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Thread: A question for the coaches and strategists

  1. #1

    Default A question for the coaches and strategists

    The Pacers committed 29 fouls last night. The Lakers made 20 fouls.

    But look here: The Lakers got 38 shots off of those 29 fouls, while the Pacers got to the line only 17 times thanks to the Lakers' 20 fouls.

    Clearly, the Pacers didn't simply foul more than the Lakers, they also gave more bad, two-shot fouls.

    Against the Knicks (Dec 17), the Pacers fouled 23 times and gave 36 shots. The Knicks fouled 15 times and gave 10 shots.

    I looked at the season, and find that the Pacers consistently are giving not just more fouls, but more shots per foul. That is true in 27 out of 35 games.

    This could be a good thing if most of the Pacers' free throws were coming after a score ("AND ONE, *&^%#&%^(^%#!!") But I don't think that is the case. More likely the Pacers get slap-happy when the other team is in the bonus. A year ago, we were talking about David Harrison's proclivity to foul. Now the whole team is doing it!!


    In the Lakers game, free throws was the margin of victory. We don't know what would have happened if the Pacers hadn't fouled (would the Lakers have missed shots?), but we know the result was a 16-point loss.

    Ordinarily, a few fouls is just the price of playing hard defense. But if that price begins to get too high and starts costing you games, you have to change. Does there come a point when you say, "Stop fouling and let 'em shoot it"? How do you coach a change like this?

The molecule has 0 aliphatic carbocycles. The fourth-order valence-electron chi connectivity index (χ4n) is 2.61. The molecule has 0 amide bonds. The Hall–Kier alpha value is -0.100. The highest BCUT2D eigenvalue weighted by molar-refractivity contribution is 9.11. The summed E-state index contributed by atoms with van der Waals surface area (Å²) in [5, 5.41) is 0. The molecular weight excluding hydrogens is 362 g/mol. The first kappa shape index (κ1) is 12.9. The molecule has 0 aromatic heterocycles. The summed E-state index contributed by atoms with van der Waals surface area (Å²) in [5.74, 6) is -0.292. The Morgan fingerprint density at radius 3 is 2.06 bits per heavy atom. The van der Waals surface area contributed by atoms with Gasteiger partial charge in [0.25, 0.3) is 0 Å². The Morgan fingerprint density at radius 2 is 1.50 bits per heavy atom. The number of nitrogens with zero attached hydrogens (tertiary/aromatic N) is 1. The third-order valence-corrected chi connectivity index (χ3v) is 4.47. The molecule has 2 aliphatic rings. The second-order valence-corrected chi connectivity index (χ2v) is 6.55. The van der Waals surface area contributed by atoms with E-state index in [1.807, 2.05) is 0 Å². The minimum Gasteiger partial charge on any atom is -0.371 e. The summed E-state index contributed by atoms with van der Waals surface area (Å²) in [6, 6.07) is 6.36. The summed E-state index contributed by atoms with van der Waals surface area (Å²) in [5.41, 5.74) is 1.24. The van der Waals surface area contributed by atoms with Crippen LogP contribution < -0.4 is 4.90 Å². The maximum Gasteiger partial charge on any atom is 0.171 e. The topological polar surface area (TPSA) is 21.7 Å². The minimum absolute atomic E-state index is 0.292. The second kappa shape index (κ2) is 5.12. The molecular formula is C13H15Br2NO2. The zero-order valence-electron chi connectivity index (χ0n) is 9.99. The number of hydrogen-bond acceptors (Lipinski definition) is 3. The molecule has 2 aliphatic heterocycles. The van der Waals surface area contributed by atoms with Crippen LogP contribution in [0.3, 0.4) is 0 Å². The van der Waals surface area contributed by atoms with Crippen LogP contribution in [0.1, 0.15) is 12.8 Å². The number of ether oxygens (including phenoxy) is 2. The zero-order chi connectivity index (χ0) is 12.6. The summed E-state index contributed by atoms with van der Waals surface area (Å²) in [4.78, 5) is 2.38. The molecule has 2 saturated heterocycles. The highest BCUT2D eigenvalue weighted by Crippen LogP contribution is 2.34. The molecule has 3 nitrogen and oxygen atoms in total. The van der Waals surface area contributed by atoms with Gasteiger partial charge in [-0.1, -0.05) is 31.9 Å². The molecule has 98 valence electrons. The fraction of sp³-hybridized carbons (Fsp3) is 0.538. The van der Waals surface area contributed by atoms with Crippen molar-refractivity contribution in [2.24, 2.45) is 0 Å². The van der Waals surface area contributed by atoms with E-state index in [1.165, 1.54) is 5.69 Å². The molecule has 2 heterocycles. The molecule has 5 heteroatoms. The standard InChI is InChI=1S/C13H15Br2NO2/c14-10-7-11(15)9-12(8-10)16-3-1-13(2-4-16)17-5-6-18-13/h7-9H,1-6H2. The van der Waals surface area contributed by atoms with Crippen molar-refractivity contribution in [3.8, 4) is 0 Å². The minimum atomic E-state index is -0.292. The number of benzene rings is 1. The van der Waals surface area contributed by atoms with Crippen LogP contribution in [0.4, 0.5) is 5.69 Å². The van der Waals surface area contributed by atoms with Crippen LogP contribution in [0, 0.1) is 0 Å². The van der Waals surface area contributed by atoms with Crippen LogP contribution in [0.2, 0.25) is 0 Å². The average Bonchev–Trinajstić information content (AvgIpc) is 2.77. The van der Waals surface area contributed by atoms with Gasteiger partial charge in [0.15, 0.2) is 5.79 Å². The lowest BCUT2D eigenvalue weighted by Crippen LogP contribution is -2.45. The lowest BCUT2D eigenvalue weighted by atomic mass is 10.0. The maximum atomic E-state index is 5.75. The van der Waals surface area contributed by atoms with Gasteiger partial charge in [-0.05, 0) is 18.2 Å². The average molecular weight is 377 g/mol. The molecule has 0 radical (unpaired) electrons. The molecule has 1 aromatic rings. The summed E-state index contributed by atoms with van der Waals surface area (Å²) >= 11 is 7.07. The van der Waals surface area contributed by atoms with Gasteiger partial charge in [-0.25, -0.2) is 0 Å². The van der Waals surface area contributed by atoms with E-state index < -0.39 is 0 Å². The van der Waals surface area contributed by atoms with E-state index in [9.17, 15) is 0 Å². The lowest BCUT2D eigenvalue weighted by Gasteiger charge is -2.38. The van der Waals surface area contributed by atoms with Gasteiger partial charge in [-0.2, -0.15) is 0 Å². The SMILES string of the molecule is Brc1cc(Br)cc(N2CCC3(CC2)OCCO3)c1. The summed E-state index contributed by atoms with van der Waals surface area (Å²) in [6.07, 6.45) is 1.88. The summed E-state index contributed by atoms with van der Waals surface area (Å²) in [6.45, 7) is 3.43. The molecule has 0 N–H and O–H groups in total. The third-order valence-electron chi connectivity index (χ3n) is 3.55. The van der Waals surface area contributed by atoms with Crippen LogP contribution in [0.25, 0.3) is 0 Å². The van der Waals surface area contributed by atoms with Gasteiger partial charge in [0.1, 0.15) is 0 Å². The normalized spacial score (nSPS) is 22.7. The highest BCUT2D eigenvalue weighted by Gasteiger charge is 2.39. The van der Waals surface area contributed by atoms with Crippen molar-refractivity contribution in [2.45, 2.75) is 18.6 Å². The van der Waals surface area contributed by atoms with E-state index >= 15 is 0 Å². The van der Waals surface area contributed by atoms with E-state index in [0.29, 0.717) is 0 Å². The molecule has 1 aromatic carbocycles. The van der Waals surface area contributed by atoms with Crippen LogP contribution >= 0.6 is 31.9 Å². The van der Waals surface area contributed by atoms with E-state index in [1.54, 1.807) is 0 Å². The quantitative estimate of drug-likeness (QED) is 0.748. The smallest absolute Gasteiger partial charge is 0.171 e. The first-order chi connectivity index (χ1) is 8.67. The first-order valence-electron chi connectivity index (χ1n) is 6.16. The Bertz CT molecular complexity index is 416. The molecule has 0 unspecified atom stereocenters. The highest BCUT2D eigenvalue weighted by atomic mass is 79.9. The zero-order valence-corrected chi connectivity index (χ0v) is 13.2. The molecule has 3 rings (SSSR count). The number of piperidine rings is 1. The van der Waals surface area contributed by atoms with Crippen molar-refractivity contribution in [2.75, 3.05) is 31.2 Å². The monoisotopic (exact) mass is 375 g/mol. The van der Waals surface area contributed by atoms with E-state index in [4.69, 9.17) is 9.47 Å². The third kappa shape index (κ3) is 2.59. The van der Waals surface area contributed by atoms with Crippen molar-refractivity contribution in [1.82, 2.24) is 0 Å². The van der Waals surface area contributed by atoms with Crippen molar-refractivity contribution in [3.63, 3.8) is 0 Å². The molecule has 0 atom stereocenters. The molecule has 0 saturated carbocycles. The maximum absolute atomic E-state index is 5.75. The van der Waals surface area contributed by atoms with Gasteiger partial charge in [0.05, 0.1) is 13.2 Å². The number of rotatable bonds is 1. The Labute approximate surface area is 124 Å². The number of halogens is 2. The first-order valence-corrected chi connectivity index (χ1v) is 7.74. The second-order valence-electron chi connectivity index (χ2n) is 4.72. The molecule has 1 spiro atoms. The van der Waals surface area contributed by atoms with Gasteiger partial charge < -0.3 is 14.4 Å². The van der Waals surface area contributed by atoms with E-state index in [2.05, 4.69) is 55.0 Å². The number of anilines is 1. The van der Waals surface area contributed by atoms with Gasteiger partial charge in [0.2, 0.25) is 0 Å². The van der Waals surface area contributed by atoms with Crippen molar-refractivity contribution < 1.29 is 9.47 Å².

Last edited by Putnam; 01-07-2008 at 01:01 PM.
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    Administrator Unclebuck's Avatar
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    Default Re: A question for the coaches and strategists

    Quote Originally Posted by Putnam View Post
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    Ordinarily, a few fouls is just the price of playing hard defense. But if that price begins to get too high and starts costing you games, you have to change. Does there come a point when you say, "Stop fouling and let 'em shoot it"? How do you coach a change like this?
    The problem is that a lot of the Pacers fouls are right at the basket, so if they didn't foul they would be dunks or layups

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    Default Re: A question for the coaches and strategists

    Quote Originally Posted by Unclebuck View Post
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    The problem is that a lot of the Pacers fouls are right at the basket, so if they didn't foul they would be dunks or layups

    Is the Pacers propensity to foul a product of opposing bigs getting the best of our bigs or is it due to poor perimeter defense?

  4. #4

    Default Re: A question for the coaches and strategists